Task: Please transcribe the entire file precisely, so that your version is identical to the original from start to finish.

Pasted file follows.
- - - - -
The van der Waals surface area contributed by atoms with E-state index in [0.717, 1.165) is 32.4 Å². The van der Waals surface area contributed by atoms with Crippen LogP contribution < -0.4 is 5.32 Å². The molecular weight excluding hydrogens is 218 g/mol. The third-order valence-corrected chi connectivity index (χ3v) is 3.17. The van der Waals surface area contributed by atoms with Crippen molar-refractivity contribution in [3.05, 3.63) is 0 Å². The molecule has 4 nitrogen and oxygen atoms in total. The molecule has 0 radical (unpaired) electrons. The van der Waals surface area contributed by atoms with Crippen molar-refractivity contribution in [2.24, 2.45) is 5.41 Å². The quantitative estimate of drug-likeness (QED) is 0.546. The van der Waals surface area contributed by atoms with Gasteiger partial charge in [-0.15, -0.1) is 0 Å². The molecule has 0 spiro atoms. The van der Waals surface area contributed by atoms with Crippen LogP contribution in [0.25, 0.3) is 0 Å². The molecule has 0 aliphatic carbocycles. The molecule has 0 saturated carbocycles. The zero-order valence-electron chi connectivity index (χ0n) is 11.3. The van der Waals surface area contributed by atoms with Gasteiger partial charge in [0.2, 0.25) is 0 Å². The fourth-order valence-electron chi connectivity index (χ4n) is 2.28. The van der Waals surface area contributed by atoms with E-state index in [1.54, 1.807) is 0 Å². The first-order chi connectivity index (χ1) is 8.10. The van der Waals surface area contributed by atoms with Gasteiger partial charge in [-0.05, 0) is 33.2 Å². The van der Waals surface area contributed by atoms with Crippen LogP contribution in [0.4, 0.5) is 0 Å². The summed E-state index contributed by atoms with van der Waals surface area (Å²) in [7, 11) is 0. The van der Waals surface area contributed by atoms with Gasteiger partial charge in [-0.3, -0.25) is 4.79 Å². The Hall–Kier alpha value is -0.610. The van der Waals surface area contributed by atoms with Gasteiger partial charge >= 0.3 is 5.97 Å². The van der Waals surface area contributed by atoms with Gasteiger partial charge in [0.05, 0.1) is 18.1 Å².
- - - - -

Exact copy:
The van der Waals surface area contributed by atoms with E-state index in [0.717, 1.165) is 32.4 Å². The van der Waals surface area contributed by atoms with Crippen LogP contribution < -0.4 is 5.32 Å². The molecular weight excluding hydrogens is 218 g/mol. The third-order valence-corrected chi connectivity index (χ3v) is 3.17. The van der Waals surface area contributed by atoms with Crippen molar-refractivity contribution in [3.05, 3.63) is 0 Å². The molecule has 4 nitrogen and oxygen atoms in total. The molecule has 0 radical (unpaired) electrons. The van der Waals surface area contributed by atoms with Crippen molar-refractivity contribution in [2.24, 2.45) is 5.41 Å². The quantitative estimate of drug-likeness (QED) is 0.546. The van der Waals surface area contributed by atoms with Gasteiger partial charge in [-0.15, -0.1) is 0 Å². The molecule has 0 spiro atoms. The van der Waals surface area contributed by atoms with Crippen LogP contribution in [0.25, 0.3) is 0 Å². The molecule has 0 aliphatic carbocycles. The molecule has 0 saturated carbocycles. The zero-order valence-electron chi connectivity index (χ0n) is 11.3. The van der Waals surface area contributed by atoms with Gasteiger partial charge in [0.2, 0.25) is 0 Å². The fourth-order valence-electron chi connectivity index (χ4n) is 2.28. The van der Waals surface area contributed by atoms with E-state index in [1.54, 1.807) is 0 Å². The first-order chi connectivity index (χ1) is 8.10. The van der Waals surface area contributed by atoms with Gasteiger partial charge in [-0.05, 0) is 33.2 Å². The van der Waals surface area contributed by atoms with Crippen LogP contribution in [0.4, 0.5) is 0 Å². The summed E-state index contributed by atoms with van der Waals surface area (Å²) in [7, 11) is 0. The van der Waals surface area contributed by atoms with Gasteiger partial charge in [-0.3, -0.25) is 4.79 Å². The Hall–Kier alpha value is -0.610. The van der Waals surface area contributed by atoms with Gasteiger partial charge >= 0.3 is 5.97 Å². The van der Waals surface area contributed by atoms with Gasteiger partial charge in [0.05, 0.1) is 18.1 Å².